Without a doubt, health information is private and should be kept secure — but what counts as health information?
As the U.S. Department of Health and Human Services outlines, protected health information includes any data regarding “an individual’s past, present or future physical or mental health, the provision of health care to the individual or the past, present or future payment for the provision of health care to the individual.” Additionally, HIPAA covers any information that identifies the individual in any way. This helps to ensure that no one but health care providers and predetermined family members can gain access to sensitive information.
HIPAA is quite strict in what it deems necessary of protection and how health care businesses can safely manage their patients’ data. Yet, there remains some confusion with regards to medical marijuana. Can medical marijuana patients be sure their health information is secure in dispensaries and beyond?
The Source of Marijuana-related HIPAA Confusion
To anyone unfamiliar with HIPAA’s rules and regulations, this issue might seem straightforward: Medical marijuana dispensaries handle patients the same way pharmacies do, and since pharmacies are subject to HIPAA, it seems obvious that medical dispensaries would need to enact the same protections for the sake of patients’ privacy.
Unfortunately, the truth is that though dispensaries and pharmacies ostensibly provide similar services — they provide guidance and treatments to people suffering from serious medical conditions — they aren’t always treated the same under the law. There are three qualifications a business needs to have for HIPAA coverage:
1. The business needs to be a health care provider
2. The business needs to have protected health information
3. The business is storing or transmitting protected health information
In most states, none of these qualifications clearly apply to dispensaries. For example, though medical marijuana patients need to visit a doctor and receive a qualifying diagnosis to gain access to medical marijuana dispensaries in Colorado, that diagnosis and the resulting recommendation aren’t technically “prescriptions” for marijuana, as outlined by the Colorado medical marijuana law. Thus, medical dispensaries aren’t functioning the same way as pharmacies in that they are not filling orders from doctors for specific drugs, and they might not count as health care providers in a state’s legal code.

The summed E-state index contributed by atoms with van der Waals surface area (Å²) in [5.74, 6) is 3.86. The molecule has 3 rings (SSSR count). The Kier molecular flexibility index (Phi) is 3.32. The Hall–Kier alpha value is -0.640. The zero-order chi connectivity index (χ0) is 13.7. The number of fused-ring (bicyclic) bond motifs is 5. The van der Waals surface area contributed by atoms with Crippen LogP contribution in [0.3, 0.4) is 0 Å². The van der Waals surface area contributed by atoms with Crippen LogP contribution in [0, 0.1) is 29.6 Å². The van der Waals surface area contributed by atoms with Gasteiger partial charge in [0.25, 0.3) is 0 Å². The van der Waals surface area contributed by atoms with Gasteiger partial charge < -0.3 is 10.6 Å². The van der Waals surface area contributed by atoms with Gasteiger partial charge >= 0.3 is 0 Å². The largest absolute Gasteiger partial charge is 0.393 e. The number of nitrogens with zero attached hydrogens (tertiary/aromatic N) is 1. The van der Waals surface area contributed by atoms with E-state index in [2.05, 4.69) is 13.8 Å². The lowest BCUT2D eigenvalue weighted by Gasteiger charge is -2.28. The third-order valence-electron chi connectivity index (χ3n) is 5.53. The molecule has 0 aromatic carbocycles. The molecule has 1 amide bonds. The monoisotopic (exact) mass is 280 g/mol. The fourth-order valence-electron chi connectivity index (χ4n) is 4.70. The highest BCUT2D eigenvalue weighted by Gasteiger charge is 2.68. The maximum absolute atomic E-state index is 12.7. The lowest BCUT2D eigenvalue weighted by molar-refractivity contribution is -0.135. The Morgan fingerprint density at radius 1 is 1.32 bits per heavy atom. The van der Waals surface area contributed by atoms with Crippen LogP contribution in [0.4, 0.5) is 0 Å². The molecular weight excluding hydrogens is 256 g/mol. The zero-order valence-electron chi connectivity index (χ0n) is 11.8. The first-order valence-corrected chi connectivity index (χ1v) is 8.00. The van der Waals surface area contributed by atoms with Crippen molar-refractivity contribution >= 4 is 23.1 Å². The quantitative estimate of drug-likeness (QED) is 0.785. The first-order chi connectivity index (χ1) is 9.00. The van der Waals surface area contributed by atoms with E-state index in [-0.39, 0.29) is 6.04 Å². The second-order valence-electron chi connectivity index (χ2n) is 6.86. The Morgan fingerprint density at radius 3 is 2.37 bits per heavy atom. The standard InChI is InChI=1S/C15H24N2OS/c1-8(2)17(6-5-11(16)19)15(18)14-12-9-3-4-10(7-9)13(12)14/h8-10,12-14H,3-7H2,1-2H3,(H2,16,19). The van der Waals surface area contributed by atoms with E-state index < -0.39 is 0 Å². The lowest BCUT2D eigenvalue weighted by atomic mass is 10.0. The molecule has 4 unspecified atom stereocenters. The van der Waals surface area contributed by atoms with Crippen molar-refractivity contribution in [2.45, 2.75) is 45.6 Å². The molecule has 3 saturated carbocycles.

What’s more, “protected health information” is not synonymous with any health information. For health information to qualify for HIPAA protection, it must fit HIPAA’s definition — which is admittedly broad. Most medical marijuana dispensaries in Colorado and beyond collect some information on their customers, but whether this information is personally identifiable, pertaining to health or health care or transmitted in any way really depends on the individual dispensary. Some dispensaries record the marijuana card of every patient who makes a purchase, as well as their underlying condition for the purposes of tailoring product recommendations. This behavior almost certainly meets the conditions of “protected health information.” However, other dispensaries might only collect an email address or might require customers to pay with cash; in these cases, the dispensary does not interact with protected health information and thus isn’t subject to HIPAA’s rules.
Finally, the bulk of the confusion surrounding HIPAA’s application to medical marijuana dispensaries comes from the persistent problem of marijuana’s place as a Schedule I drug under federal law. HIPAA is a federal act, and it is enforced by the Federal Government — but if the Federal Government believes that selling marijuana is inherently illegal, why should it extend coverage to medical marijuana businesses and their patients? For now, the answer seems to be a big “I don’t know.”
Keeping Medical Marijuana Users Safe
As much as we might want to believe that everyone in the cannabis industry is doing their best to keep their customers safe and their information secure, the truth is that businesses often cut corners and make mistakes. All marijuana users, but especially medical marijuana users who must surrender sensitive information about themselves and their health conditions, deserve a certain level of protection, and the government should be able to provide that protection.
Medical marijuana patients should learn the law in their state and ask questions of their dispensaries if they are unsure how their health information is being handled. Cannabis business owners should take appropriate precautions to secure their systems against attacks that could expose sensitive health data, and state governments should expand regulations to define dispensaries as health care providers akin to pharmacies. Finally, the Federal Government needs to take steps to accept marijuana as not only a non-dangerous substance but as an exceedingly valuable medical treatment. Until that happens, there is no guarantee that HIPAA will apply to medical marijuana.